The Daily Spectrum from Saint George, Utah on February 18, 2004 · 5
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The Daily Spectrum from Saint George, Utah · 5

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Saint George, Utah
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Wednesday, February 18, 2004
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5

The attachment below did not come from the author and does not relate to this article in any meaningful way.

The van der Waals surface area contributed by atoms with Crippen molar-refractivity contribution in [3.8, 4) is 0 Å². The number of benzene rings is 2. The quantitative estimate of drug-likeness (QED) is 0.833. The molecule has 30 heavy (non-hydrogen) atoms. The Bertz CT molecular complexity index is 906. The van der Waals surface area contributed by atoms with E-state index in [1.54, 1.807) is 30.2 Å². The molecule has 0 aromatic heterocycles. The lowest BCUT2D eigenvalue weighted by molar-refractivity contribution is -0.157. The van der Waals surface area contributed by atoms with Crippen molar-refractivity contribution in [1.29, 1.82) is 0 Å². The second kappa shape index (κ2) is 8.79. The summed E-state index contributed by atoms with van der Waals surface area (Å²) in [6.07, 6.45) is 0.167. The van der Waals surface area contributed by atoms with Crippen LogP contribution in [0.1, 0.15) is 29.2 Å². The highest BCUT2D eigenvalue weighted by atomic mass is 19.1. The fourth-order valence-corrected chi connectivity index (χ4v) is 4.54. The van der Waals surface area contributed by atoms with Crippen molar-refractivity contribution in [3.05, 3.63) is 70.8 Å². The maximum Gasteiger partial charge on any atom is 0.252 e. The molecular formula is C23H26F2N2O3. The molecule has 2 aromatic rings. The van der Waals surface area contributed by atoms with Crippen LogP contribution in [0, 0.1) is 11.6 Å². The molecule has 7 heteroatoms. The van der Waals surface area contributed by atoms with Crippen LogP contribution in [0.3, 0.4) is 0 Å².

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WEST Wednesday, February 18, 2004 The Spectrum A5 Rival factions compete By TERENCE CHEA Associated Press SAN FRANCISCO A fierce battle is brewing over the future of the Sierra Club, and an unlikely issue is at the center of the debate: immigration. A growing faction in the nation's most influential environmental group has urged a stronger stance against immigration, calling the growing U.S. population and its consumption of natural resources the biggest threat to the environment Past and present Sierra Club leaders say the anti-immigrant faction has teamed up with animal-rights activists in an attempt to hijack the 112-year-old organization and its $100 million annual budget. "At stake is really the heart and soul of the organization," said Adam Werbaeh, the club's president from 1996-98. 'It's a sad attempt by a very small special-interest group to take over the entire Sierra Club organization." Some of the old guard has organized a movement called Groundswell Sierra to oppose what they say is an attempted takeover by outside groups. Their opponents Phoenix bishop convicted in hit-and-run trial By MICHELLE RUSHLO Associated Press PHOENIX Bishop Thomas O'Brien was convicted of hit-and-run Tuesday for leaving the scene after killing a jaywalking pedestrian with his car, a crash that ended his career as head of the Roman Catholic diocese. O'Brien is believed to be the first Roman Catholic bishop in U.S. history to be convicted of a felony. The 68-year-old bishop, who said he thought he hit a dog or was struck by a rock, could be sentenced to anywhere from probation to 3'i years in prison on the charge of leaving the scene of a fatal accident O'Brien, who appeared in court each day wearing a black shirt, Roman collar and a cross around his neck, showed no emotion after the verdict was read. He and his attorney left the courtroom without comment "It's a sad day," said Monsignor Texas man executed for setting fire that killed his Associated Press HUNTSVILLE, Texas Spewing profanities at his ex-wife standing a few feet away, a man was executed Tuesday for the deaths of his three young daughters in a fire two days before Christmas 1991. "The only statement I want to make is that I am an innocent man convicted of a crime I did not commit," Cameron Willingham said. "I Last of original transplanted wolves killed by officials Associated Press YELLOWSTONE NATIONAL PARK, Wyo. The last of the transplanted Canadian gray wolves brought nearly a decade ago to repopulate the species here has been shot by federal officials after repeatedly killing young cattle. The female wolf, known as No. 41, was shot less than two weeks after her sister, wolf No. 42, was killed in a battle with other wolves. Authorities said wolf No. 41 had to be killed because she had been preying on calves in the Sunlight Basin area north of Cody. "After that last (calf was killed) we decided, you know, that's it" said Ed Bangs, the U.S. Fish and Wildlife Service's wolf recovery coordinator. Wolf No. 41, her two sisters and their mother, were among the approximately 30 gray wolves that were captured in Canada and transplanted in 1995 and 1996 to the Yellowstone ecosystem, part of the federal government's controversial effort to reintroduce the predator. The four females joined a male and formed the Druid Peak pack in the Lamar Valley. The pack soon became the most observed group of wolves in the park. Conflicts within the pack, particularly with 4I's often-violent sister. No. 40, eventually prompted No. 41 to leave the Druid pack behind. She scrambled east over the Absaroka Mountains, hooked up with a male from the Rose Creek pack, and formed a new pack in the Sunlight Basin in 1998. No. 41 became the alpha female of the pack, w hich ranged in size from about eight to 12 wolves. The pack began to run into trouble last year. A severe outbreak of mange left several wolves with thinning coats, which can cause serious problems in the cold of winter responded by filing a lawsuit claiming the leaders are unfairly trying to influence an upcoming board election. Between March 1 and April 15, members will cast mail-in ballots to fill five open seats on the club's 15-member governing board. The club's anti-immigration faction says it needs only three more seats to control policy. "It's a democratic process. To accuse these candidates of taking over the Sierra Club is like accusing the Democrats of taking over the White House," said board member Paul Watson, who co-founded Greenpeace and now heads the Sea Shepherd Conservation Society. Groundswell Sierra was formed after club leaders learned that Watson, who won a seal as a petition candidate last year, spoke openly about a takeover attempt during a speech at a conference on animal rights. Animal rights activists have agitated for the club to denounce hunting, fishing and meat consumption. Club leaders say the anti-immigration debate has drawn in outsiders who want to promote their-agenda. The Southern Poverty Law Dale Fushek, the diocese's co-vicar general and a friend of O'Brien. "It's the kind of situation where nobody wins. We respect the work the jury did, and now we just pray everyone heals." Some members of the victim's family cried after the verdict and members of the bishop's family declined to comment. O'Brien led the Phoenix diocese's nearly 480,000 Catholics for 21 years, but stepped down in June after he was charged in the crash. "I'm saddened by the tragedy that this is and I feel ... a great deal of empathy with Bishop O'Brien," said Bishop Thomas Olmsted O'Brien's successor. The resignation came after two weeks of turmoil following an announcement by prosecutors that they had reached an immunity deal with O'Brien that would spare him indictment on obstruction charges for protecting priests accused of have been persecuted for 12 years for something I did not do." He expressed love to someone named Gabby, and then addressed his former wife, Stacy Kuykendall, who watched through a window eight feet away. Using obscenity-laced language, Willingham said repeatedly he hoped she would "rot in hell" and attempted to maneuver his hand, strapped at the wrist, into an obscene gesture. i iriiilrJtiNri - ft !- " .: '. ,"1 , "?? i 3."'f,'"J. i.-' I': " pyGf ''''t '' " " Wl to control Lawrence Downing, current spokesman for the Groundswell Sierra group and former president of the Sierra Club, poses for a picture in Rochester, Minn., on Wednesday. A fierce battle is brewing over the future of the Sierra Club as rival factions fight to gain control of the nation's most influential environmental group in its upcoming board election. Center, a Montgomery, Aia.-based Sierra Club and vote in the election, civil liberties group, has reported In January, center co-founder that extremist racist and anti-immi- Morris Dees said he would run for a gration groups are encouraging their board seat to draw attention to the members to pay $25 to join the anti-immigration movement child molestation. The chief facts surrounding the accident that killed pedestrian Jim Reed, 43, were not in dispute. Reed was drunk and jaywalking on the night of June 14 when O'Brien hit him on his way home from celebrating Mass, leaving a giant spider-web crack in the windshield and Reed lying in the street O'Brien then drove the two miles back to his house and parked the Buick in his garage. The bishop, who testified for most of two days in the trial, said he heard a loud crash but never saw anyone in the road, and the defense contended that dim lighting, headlight glare and the victim's dark clothes made him hard to see. Had he seen the pedestrian, O'Brien testified, "I would have stopped because that's the human thing to do. I couldn't imagine not stopping." Kuvkendall showed no reaction. She declined to speak to reporters. Willingham, 36, was pronounced dead at 6:20 p.m., seven minutes after the lethal dose began flowing through his veins. Willingham. a former auto mechanic and high school dropout. previously acknowledged he wasn't a good husband, but insisted he w asn't responsible for the blaze that killed 2-year-old Amber and 1-year- - 'HivA SJ, A . ill 'it-it W f. ' ' ."' V1 'r 5 fsm I '.- I f I Sierra Club Christina Paoiucci AP Christine Keith AP Bishop Thomas O'Brien listens to testimony during his hit and run trial in Phoenix on Feb. 11. O'Brien was convicted of hit-and-run Tuesday for leaving the scene after killing a jaywalking pedestrian with his car. 3 young children old twins Karmon and Kameron while their mother was away. When firefighters arrived at the burning house in Corsicana. Willingham was outside. At his trial, neighbors said he was outdoors even before flames engulfed the building and that he was concerned about his car getting scorched. He was the seventh convicted killer executed in Texas this year and the third in seven days. .-TT vV. C ".1 ? ! '4 T ' - C J : iC7 : .," i . ar jt ui IIIM'K-' 0 jjf In v r w mm i m m mmm -mm Judge allows electronic tracking evidence in Scott Peterson case By KIM CURTIS Associated Press REDWOOD CITY, Calif. Evidence police gathered using electronic devices that tracked Scott Peterson's movements in the weeks after his pregnant wife disappeared will be allowed in his murder trial, a judge ruled Tuesday. The global positioning technology "is generally accepted and fundamentally valid," Judge Alfred A. Delucchi said. Because the technology has yet to be tested in California's criminal courts, prosecutors had to establish both its reliability and demonstrate that the technology was used correctly. Delucchi decided Tuesday they had met those legal tests. Peterson's lawyer, Mark Gera-gos, tried to convince the judge that temporary glitches rendered unreliable the devices that Modesto police secretly attached to vehicles Peterson drove before his April 2003 arrest Got a news tip? Give The Spectrum a call at: (435) 674-6270 in St. George; (435) 586-7646 in Cedar City. How To The Spectrum encourages readers to offer comments and news tips. TIP HOTLINE - 674-6270 THE SPECTRUM 275 E. St George Blvd. St. George. UT 84770 PH: (435) 674-6200 FAX: (435I 674-6265 DAILY NEWS 2071 N. Main St. No. 2 Cedar City. UT 84720 PH: 14351 586-7646 FAX: (4351 586-7471 PRESIDENT AND PUBLISHER Brent Low - 674-6222 brentlowsthespectrum.com MANAGING EDITOR Todd Seifert - 674-6235 tserfert sthespectrum.com Delivery Services If you haven't received your newspaper by 7 a.m. call the number for your area before 10 a.m. and a copy will be sent. THE SPECTRUM - 674212 DAILY NEWS - 43574212 ".A I Tiim Mi i J FREE 8x10 Portrait! No sitting fee. One free portrait per child aged 0-5 per year. j without additional package purchaM. Cannot be combined ith other coupons or discounts. "See $tudic tor detajk. SC BCF8 Otter expire 793 S. Bluff St. 43574-5009 Located Next to Kmart & AibertsonV America's Favorite Children's Portrait Studio Hugh Roddis, president of the company that sold Modesto police the three devices, said that covertly placed global positioning devices are a "good investigative tool" and bristled at Geragos' suggestion Tuesday that police bought cheap devices. "I think this unit is one of the better ones on the market," said Roddis. founder of Orion Tech-nologies Ltd.. who was testifying on behalf of prosecutors. The satellite-based radio navigation system can pinpoint locations within feet and is in common use. including in commercial aircraft. Geragos seized on tracking errors in several of the devices Modesto police used, including one that he said didn't work for nearly three weeks. Roddis blamed the errors on inaccurate maps, a faulty w ireless antenna and a bad microprocessor connection. If convicted of the murders of his wife and unborn son. Peterson could face the death penalty. Residential and New Construction AJ'HN'S PLUMBING HEATING 4 AIR CONOrTIONINS General Contracting 30 Yrs. Experience 674-7000 Reach Us The Spectrum Daiiy News Puoiished at: 275 E. St. George B;va St. George. Utah 84770 Volume 37, No. 287 NEWSPAPER DELIVERY The Spec'runi is an indecenctent dany news-paoer publishes mornings, .nciuag hoi'-days Ail second class pos:age is paio at 275 St. Gecge 8:vd , St. Geo'ce UT 54773. Postmaster: Sena cnarge of aacress correspondence ana POD Fo-ms 357S to' 275 E St. George Bvd . St. George. UT 8770 US 307290 SUBSCRIPTION RATES By carrier $8.50 per montn: ov mar, S15 oer montn (Ulan or U S.i. Suncavonly suoscno-tions are available onty bv maii, S10 per month lUtan or U S.i WWW.THESPECTRUM.COW Stay up-to-aate online at The Spectrum Wed site. The Spectrum is audited by tne Audit Bureau of Circulations. Birthday Club members who purchase a minimum of 6 sheets Get 2 FREE Portraits instead of one! Membership is free k open to children aged 0-5. PI www.kiddiekandids.com Feb 29. 2(XH